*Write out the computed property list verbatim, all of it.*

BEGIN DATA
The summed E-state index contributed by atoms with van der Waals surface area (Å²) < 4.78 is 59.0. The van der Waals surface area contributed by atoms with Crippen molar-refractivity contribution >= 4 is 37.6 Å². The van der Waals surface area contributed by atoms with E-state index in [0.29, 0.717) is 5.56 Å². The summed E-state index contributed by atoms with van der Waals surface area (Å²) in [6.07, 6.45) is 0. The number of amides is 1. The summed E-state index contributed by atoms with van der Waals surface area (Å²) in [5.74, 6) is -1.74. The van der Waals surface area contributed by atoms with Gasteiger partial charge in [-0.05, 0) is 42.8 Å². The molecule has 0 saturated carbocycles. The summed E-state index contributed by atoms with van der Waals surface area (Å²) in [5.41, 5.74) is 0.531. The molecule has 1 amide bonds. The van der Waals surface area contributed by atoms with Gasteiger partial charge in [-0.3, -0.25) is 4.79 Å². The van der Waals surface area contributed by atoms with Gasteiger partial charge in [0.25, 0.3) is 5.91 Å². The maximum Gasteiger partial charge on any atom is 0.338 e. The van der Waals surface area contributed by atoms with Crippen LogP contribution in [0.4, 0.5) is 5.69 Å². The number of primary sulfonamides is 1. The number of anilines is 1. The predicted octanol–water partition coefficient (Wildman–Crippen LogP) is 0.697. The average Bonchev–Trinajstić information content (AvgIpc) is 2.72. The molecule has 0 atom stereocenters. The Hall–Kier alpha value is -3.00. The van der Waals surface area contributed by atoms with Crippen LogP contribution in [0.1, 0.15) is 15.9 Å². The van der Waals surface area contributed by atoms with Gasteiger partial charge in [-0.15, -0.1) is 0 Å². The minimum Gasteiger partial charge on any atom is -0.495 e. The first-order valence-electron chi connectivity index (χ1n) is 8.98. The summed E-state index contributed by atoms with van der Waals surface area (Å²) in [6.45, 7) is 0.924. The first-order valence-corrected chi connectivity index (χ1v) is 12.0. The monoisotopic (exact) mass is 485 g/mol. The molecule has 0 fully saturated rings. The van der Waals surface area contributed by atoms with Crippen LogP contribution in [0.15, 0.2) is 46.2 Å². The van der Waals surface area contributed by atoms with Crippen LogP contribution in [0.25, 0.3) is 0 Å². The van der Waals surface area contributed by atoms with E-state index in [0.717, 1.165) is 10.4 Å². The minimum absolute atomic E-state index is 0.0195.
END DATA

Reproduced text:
The summed E-state index contributed by atoms with van der Waals surface area (Å²) < 4.78 is 59.0. The van der Waals surface area contributed by atoms with Crippen molar-refractivity contribution >= 4 is 37.6 Å². The van der Waals surface area contributed by atoms with E-state index in [0.29, 0.717) is 5.56 Å². The summed E-state index contributed by atoms with van der Waals surface area (Å²) in [6.07, 6.45) is 0. The number of amides is 1. The summed E-state index contributed by atoms with van der Waals surface area (Å²) in [5.74, 6) is -1.74. The van der Waals surface area contributed by atoms with Gasteiger partial charge in [-0.05, 0) is 42.8 Å². The molecule has 0 saturated carbocycles. The summed E-state index contributed by atoms with van der Waals surface area (Å²) in [5.41, 5.74) is 0.531. The molecule has 1 amide bonds. The van der Waals surface area contributed by atoms with Gasteiger partial charge in [-0.3, -0.25) is 4.79 Å². The van der Waals surface area contributed by atoms with Gasteiger partial charge in [0.25, 0.3) is 5.91 Å². The maximum Gasteiger partial charge on any atom is 0.338 e. The van der Waals surface area contributed by atoms with Crippen LogP contribution in [0.4, 0.5) is 5.69 Å². The number of primary sulfonamides is 1. The number of anilines is 1. The predicted octanol–water partition coefficient (Wildman–Crippen LogP) is 0.697. The average Bonchev–Trinajstić information content (AvgIpc) is 2.72. The molecule has 0 atom stereocenters. The Hall–Kier alpha value is -3.00. The van der Waals surface area contributed by atoms with Crippen LogP contribution in [0.1, 0.15) is 15.9 Å². The van der Waals surface area contributed by atoms with Gasteiger partial charge in [-0.15, -0.1) is 0 Å². The minimum Gasteiger partial charge on any atom is -0.495 e. The first-order valence-electron chi connectivity index (χ1n) is 8.98. The summed E-state index contributed by atoms with van der Waals surface area (Å²) in [6.45, 7) is 0.924. The first-order valence-corrected chi connectivity index (χ1v) is 12.0. The monoisotopic (exact) mass is 485 g/mol. The molecule has 0 fully saturated rings. The van der Waals surface area contributed by atoms with Crippen LogP contribution in [0.15, 0.2) is 46.2 Å². The van der Waals surface area contributed by atoms with Crippen LogP contribution in [0.25, 0.3) is 0 Å². The van der Waals surface area contributed by atoms with E-state index in [0.717, 1.165) is 10.4 Å². The minimum absolute atomic E-state index is 0.0195.